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Sleep, Cancer and You

Everywhere we look, our lives are peppered with pink ribbons, bracelets, and all things related to breast cancer awareness. In this day and age, it's hard not to know that October is Breast Cancer Awareness month. Sadly enough, breast cancer itself is as prevalent as the shades of pink "everything" that surrounds us. So many people's lives (myself included) have been touched by this terrible disease in one way or another.

According to breastcancer.org, 1 in 8 women will be faced with invasive breast cancer throughout her lifetime. There are many factors that affect this statistic — one of which is sleep.

Here is the science of what we know, melatonin is a hormone in the body produced by the pineal gland, which is located in the brain and helps to regulate the body's natural sleep cycle. Melatonin's levels increase in the late evening and decrease in the early morning hours.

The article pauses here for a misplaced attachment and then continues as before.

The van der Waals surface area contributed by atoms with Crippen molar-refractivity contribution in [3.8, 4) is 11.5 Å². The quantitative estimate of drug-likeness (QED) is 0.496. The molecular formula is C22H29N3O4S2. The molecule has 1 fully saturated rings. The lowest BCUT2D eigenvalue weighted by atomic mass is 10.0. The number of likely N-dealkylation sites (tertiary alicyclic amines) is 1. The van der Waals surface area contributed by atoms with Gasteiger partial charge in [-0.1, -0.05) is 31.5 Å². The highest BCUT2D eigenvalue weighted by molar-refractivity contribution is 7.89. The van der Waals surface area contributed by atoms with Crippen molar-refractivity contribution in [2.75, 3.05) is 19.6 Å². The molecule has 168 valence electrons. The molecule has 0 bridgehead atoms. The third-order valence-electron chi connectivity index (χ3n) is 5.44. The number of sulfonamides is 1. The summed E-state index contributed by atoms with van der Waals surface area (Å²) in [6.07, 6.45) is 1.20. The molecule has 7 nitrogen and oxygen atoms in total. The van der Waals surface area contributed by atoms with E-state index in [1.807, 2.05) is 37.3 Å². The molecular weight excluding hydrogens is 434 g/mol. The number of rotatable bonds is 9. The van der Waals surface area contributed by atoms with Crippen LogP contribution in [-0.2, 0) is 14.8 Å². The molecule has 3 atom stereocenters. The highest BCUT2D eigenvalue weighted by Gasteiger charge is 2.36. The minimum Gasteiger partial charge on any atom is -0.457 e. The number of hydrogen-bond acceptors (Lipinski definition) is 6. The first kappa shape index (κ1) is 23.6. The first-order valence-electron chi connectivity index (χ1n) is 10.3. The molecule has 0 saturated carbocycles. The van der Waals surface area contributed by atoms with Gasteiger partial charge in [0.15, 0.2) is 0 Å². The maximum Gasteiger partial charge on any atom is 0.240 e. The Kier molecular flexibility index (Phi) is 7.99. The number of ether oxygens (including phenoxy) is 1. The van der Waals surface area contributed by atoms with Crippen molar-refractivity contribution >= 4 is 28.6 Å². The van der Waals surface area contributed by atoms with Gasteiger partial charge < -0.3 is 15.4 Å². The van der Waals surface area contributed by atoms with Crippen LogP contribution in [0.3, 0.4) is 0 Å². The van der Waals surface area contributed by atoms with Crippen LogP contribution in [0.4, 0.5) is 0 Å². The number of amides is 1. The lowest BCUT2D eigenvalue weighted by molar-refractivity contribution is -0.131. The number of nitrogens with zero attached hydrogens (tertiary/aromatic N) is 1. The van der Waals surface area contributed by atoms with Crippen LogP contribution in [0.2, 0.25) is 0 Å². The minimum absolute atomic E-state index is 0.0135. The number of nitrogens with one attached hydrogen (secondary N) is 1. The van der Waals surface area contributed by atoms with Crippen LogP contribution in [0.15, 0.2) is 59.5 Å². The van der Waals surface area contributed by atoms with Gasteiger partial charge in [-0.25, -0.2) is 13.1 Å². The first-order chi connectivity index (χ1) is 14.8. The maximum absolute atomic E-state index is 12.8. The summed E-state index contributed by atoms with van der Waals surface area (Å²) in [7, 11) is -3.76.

According to breastcancer.org, "The results of several studies suggest that women who work at night — factory workers, doctors, nurses, and police officers, for example — have a higher risk of breast cancer compared to women who work during the day. Other research suggests that women who live in areas with high levels of external light at night (street lights, for example) have a higher risk of breast cancer."

Cancer epidemiologist, Dr. Richard Stevens, agrees that, "Evidence is accumulating that light at night, and the consequent decrease in melatonin, may be a major driver of breast cancer."

So, what can we do in light of this research to help keep our melatonin at normal levels?

Use room darkening shades or blinds

Go to bed and get up at the same time each day

Put red light bulbs in night lights (as it is reported they do not affect melatonin as regular bulbs do)

Use SleepPhones to help you sleep and stay asleep

Wear a sleep mask, or pull your SleepPhones over your eyes to double as a sleep mask

Of course there are no absolutes when it comes to cancer of any form, but getting a good night's sleep is a great place to start. Even if it can't prevent cancer from occurring, I think we can all agree — we all enjoy a good night's sleep.

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